My father returned to Lebanon in 1994, 10 years after the civil war forcibly exiled him to France. He thought that his PhD from Sorbonne University, coupled with extensive academic publications, would be sufficient for him to find a decent teaching job at the Lebanese University (LU). He soon realized the error in his assumption when he was told that due to his past political affiliations, “only Ghazi Kanaan or Nabih Berri can get you in.” It was only in 2008, after 14 years of teaching under contractual working hours, that he eventually got a full-time position. My father’s case, however, is not an exception. A five to seven year wait for a full-time contract is the standard period; others have even waited for as long as 15 years.
The full-time employment of contractual professors and the tenure position for full-time professors was one of the demands of the spring strikes. However, this has been a recurring demand that, since the early 1990s, has led to yearly sporadic strikes and long-term sustained strikes. The fragmentation of faculty between contractual (paid per hour), full-time (paid monthly based on yearly automatically renewable contracts), and tenure track professors (open-ended contracts) reflects the system of dependency and control that the Lebanese political class has imposed on LU’s professors since the end of the post-civil war period in the 1990s.
This system, based on political affiliations and sectarian balance, has come to determine people’s job stability, academic achievements, research grants, and access to managerial and academic responsibilities. It has subsequently created, in the Marxist sense, a dynamic of alienation, i.e. a loss of essence and self because of the stratification imposed by the political class, and its constant and continuous loyalty checks at each step of the way. Certainly, as an institution, LU is constantly occupied by protests and demands related to the status of university professors, who are new and highly-qualified while job and income insecure.
The Lebanese political ruling class puts the university under constant pressure through the control and alienation of its faculty and through the fragmentation of the university’s regional branches. Beyond the idea to open branches in major cities (e.g., Tripoli, Saida, and Zahle), the regional branching extended starting in the early 2000s to a long list of towns that do not facilitate the mix of students from different backgrounds, such as Baalbek, Rashaya, Aley, and Nabatieh. This policy has put extreme pressure on the university’s budget and, by doing so, has reduced the quality of education and the student life experience.
A key element of the strike was the focus on the importance of keeping the university budget, and potentially increasing it to further allow advancement of research and improvement. It was clear for the leaders of the spring strikes that further budget cuts meant the end of LU and the subsequent privatization of higher education in Lebanon.
Shaking the establishment
Another demand, which strikers were set on, related to the privileges provided to LU’s professors through their mutual fund, namely better health coverage than other state employees, as well as tax-exempted higher education funding for professors’ children ranging from LL5 million ($3,333) – LL10 million ($6,666) per year, depending on the age of the child. By my own estimate, payment from the fund can range from 10 percent of the yearly salary for professors with one child in kindergarten, to 40 percent of the total salary for professors with three children enrolled at university level. The issue of the mutual funds also raises questions about the overall health and education policies of the Lebanese government that aim at unifying all health and education payments for state employees, as per reforms detailed under Law 46 (2017) on salary scales. A sound policy reform should ensure universal health coverage and improvement of public school, but these remain far away from the policy agenda. University professors are incentivized to remain mainly to ensure a proper education for their children because of the mutual fund’s education subsidy.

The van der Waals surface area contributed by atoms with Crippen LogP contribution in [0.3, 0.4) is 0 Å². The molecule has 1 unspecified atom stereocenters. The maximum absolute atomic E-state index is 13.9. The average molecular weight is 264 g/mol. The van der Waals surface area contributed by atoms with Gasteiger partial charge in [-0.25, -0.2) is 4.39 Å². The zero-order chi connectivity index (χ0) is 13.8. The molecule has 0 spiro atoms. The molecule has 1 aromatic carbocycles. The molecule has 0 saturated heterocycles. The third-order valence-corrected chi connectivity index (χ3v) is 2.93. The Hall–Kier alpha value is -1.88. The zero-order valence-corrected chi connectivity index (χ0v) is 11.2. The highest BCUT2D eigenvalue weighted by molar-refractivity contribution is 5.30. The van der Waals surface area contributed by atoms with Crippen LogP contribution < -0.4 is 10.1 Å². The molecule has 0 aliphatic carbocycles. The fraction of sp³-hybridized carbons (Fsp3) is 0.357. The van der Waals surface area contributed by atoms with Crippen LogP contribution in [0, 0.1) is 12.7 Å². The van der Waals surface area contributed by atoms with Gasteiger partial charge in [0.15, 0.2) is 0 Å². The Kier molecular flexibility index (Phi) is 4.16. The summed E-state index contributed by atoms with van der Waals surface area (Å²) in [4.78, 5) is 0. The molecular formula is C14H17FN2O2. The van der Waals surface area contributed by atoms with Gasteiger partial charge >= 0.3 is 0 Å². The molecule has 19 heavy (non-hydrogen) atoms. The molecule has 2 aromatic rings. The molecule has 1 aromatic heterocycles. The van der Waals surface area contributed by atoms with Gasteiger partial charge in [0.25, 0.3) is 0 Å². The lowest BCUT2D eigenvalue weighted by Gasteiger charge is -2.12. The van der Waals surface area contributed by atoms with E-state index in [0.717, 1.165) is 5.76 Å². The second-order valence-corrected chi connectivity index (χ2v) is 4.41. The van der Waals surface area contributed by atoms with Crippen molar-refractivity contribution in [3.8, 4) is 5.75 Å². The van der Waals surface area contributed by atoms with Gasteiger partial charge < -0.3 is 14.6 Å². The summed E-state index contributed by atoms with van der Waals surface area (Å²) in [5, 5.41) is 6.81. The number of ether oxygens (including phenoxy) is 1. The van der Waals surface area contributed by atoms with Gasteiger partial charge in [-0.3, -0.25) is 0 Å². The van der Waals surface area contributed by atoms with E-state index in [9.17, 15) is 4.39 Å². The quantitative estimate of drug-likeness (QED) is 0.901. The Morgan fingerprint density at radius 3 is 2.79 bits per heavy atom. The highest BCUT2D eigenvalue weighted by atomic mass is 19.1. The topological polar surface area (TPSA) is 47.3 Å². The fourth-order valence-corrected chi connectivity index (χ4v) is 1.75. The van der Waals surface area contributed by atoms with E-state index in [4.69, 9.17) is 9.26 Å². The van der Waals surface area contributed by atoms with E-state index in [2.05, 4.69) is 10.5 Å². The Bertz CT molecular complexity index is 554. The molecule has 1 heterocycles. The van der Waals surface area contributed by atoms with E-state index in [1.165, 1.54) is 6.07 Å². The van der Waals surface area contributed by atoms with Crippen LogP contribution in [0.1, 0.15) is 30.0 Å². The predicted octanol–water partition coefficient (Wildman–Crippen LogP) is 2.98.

While the 2019 spring strike put forward a long list of demands, the main political constraints that hamper the development of LU and the improvement of its program and infrastructure remain issues related to the control of the ruling class over faculty, the fragmentation of the university branches and its pressure on the budget, and the system of incentives proposed to the professors. This system is typical of the Lebanese administration’s approach that provides indirect subsidies to the private sector of what should be essential rights, such as health and education, while trying to reduce long-term pension indemnity costs that are calculated based on basic salaries. (By reducing basic salaries and increasing extra benefits—such as daily transportation stipends or school payments, for example—a package can seem acceptable to an employee in the short term, but with pensions only calculated on basic salaries, this will have negative consequences for them in the long term.)
The 2019 spring strike is different from previous strikes because it directly tackled the key issue that constitutes the backbone of LU—the political ruling class. By shaking the establishment, the leaders of the strike have been able to force Parliament and the government to amend the budget law, and meet all the demands made of them—with the exception of an additional five years of pension, and full-time posts for contract teachers (making it highly probable these professors will strike again early in the next academic year). More importantly, by refusing to follow political parties calls and instructions to stop the strike, protesters have inspired hundreds of professors out of their alienation for the first time since the end of the civil war.